What inspired you to write "You Had to be There"?

The book came about from telling stories from the bandstand and getting requests for more of them. As I began writing them down I saw the potential for a fun book and it turned out to be just that.

Tell me about your latest book "Gifts".

"Gifts" is a spiritual book of lyrics and music with a CD from the recording sessions that came from the songs. It was designed to be read while listening to the recordings. I also perform a number of these songs at churches around Arizona.

Peter Pumpkinhead

Belief In Our Higher Power

If there was a higher power in the universe, surely he (or she) would bless Andy Partridge (XTC), who over his career has had the balls to tell the truth about the potential glories of people looking out for and taking care of one another. We don't really need churches and priests and all the rest. We just need to believe in "The Ballad of Peter Pumpkinhead".

Hammond B3 Organ

Gary Swan and that Magic Machine

Okay, so I love this story. Gary Swan, the bon vivant pictured above with keyboard greats (from left) Dr. Lonnie Smith, Chester Tompson, and Peter Keys (the latter of the Lynyrd Skynyrd band), stops by the Hammond organ booth at last year's NAMM convention, and he sits down at a B3 and plays some stuff that gets him an immediate endorsement from the legendary organ manufacturer. Gary tells it this way: "Last year I went by the Hammond booth and played and was invited to the concert and when I got there I was asked to perform. So my good friend Alvino Bennett, a drummer who has played with a ton of stars and is now on the road with Dave Mason, was watching the show so I ask him to play with me and the new piano player with Lynyrd Skynyrd who played Hammond's new piano. So after the show the artist rep asked me to be a Hammond artist and gave me an endorsement. So I was invited to the Summer NAMM and did a clinic. So this year Hammond organ is celebrating the birthday of the B3 and has inducted the first 25 all time B3 players into their hall of fame and of course Billy Preston was one of the inductees. So I thought I would dedicate my performance (January 2014 convention) to him and play a couple of songs using players that played with him." Gary and Billy were buds.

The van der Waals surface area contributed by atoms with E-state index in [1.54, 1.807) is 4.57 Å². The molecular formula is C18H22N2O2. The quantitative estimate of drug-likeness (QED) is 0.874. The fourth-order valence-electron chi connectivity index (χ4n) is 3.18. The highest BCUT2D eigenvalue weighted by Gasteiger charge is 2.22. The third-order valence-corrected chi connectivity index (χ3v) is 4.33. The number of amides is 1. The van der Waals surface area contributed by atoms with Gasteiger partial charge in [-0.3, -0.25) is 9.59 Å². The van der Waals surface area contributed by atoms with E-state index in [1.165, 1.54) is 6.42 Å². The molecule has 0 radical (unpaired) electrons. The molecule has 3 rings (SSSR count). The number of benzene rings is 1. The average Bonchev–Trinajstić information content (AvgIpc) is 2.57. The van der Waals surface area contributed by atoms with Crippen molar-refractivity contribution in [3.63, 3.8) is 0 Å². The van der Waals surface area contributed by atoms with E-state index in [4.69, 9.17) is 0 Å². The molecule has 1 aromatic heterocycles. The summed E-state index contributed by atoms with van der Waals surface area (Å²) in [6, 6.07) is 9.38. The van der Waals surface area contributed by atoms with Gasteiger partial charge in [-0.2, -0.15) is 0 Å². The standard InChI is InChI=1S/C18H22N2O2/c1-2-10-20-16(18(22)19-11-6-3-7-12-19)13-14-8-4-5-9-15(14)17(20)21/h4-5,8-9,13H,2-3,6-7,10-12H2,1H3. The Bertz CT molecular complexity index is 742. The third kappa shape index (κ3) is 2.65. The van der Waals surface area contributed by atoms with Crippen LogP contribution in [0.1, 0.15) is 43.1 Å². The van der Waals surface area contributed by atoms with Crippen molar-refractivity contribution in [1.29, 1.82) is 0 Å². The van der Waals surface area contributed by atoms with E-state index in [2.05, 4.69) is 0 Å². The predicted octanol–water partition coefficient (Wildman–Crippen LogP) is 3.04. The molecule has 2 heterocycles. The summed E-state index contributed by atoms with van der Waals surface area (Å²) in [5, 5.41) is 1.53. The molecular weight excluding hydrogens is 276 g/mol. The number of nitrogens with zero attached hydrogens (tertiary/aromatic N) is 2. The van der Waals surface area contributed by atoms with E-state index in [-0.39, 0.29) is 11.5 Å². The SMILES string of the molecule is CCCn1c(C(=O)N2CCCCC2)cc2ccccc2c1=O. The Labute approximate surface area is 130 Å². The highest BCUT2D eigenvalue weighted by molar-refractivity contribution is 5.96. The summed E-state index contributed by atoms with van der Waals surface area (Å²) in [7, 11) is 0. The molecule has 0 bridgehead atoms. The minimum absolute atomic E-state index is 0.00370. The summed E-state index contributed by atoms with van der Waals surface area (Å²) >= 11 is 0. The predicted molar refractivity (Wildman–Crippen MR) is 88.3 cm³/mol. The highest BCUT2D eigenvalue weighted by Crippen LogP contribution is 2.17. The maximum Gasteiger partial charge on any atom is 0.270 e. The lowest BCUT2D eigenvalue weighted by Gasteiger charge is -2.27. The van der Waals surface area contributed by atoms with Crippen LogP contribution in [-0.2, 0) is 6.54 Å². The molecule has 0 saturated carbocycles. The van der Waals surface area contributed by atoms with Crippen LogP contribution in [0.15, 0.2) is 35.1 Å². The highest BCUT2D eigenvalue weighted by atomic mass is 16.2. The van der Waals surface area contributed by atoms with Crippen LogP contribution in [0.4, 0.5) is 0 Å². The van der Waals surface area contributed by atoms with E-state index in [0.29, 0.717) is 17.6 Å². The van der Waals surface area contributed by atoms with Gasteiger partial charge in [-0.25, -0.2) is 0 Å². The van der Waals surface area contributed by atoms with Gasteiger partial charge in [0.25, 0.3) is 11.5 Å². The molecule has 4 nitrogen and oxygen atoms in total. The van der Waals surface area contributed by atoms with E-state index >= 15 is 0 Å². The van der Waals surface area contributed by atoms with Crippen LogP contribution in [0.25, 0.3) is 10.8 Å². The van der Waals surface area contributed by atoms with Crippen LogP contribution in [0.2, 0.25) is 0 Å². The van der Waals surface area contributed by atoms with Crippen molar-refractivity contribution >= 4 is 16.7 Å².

In fact, Gary Swan is a guy who has played with all sorts of stalwart pros over the years, from Larry Graham to Gary U.S. Bonds, and who has written many great songs, but he has labored in relative obscurity outside of the realm of working musical pros who know all about how great he is. That he could just drop into a NAMM booth and immediately win a Hammond endorsement hardly comes as a surprise to anyone familiar with his talents. He would tend to deny this, but he is one of the great Hammond B3 players of all time. Had he ever sold any records he would most certainly be in the Hammond B3 Hall of Fame class referenced above.

I first heard him play back in the late 1800s - I could be wrong about that timeframe, but it was a long time ago - when he did a session for Colorado music legend Chris Daniels. Chris was doing an album that was being produced by Jim Mason, who produced Firefall and Poco and many other bands, and who in those years was haunting the cavernous Mountain Ears Recording facility in Boulder, Colorado as the resident pro (kind of like you get at your local golf course, but with ears rather than clubs). Gary Swan, rather like in the NAMM story above, had somehow fallen out of the sky and into this session and he was new in town and nobody knew who he was. My recollection is that he was an explosion of wild bushy hair that was wearing a Philadelphia Phillies warm-up jacket that matched these bright red Capezios that were his standard footware at the time. (He was very fond of Elvis Costello's "The Angels Want to Wear My Red Shoes", which I'm sure they did.)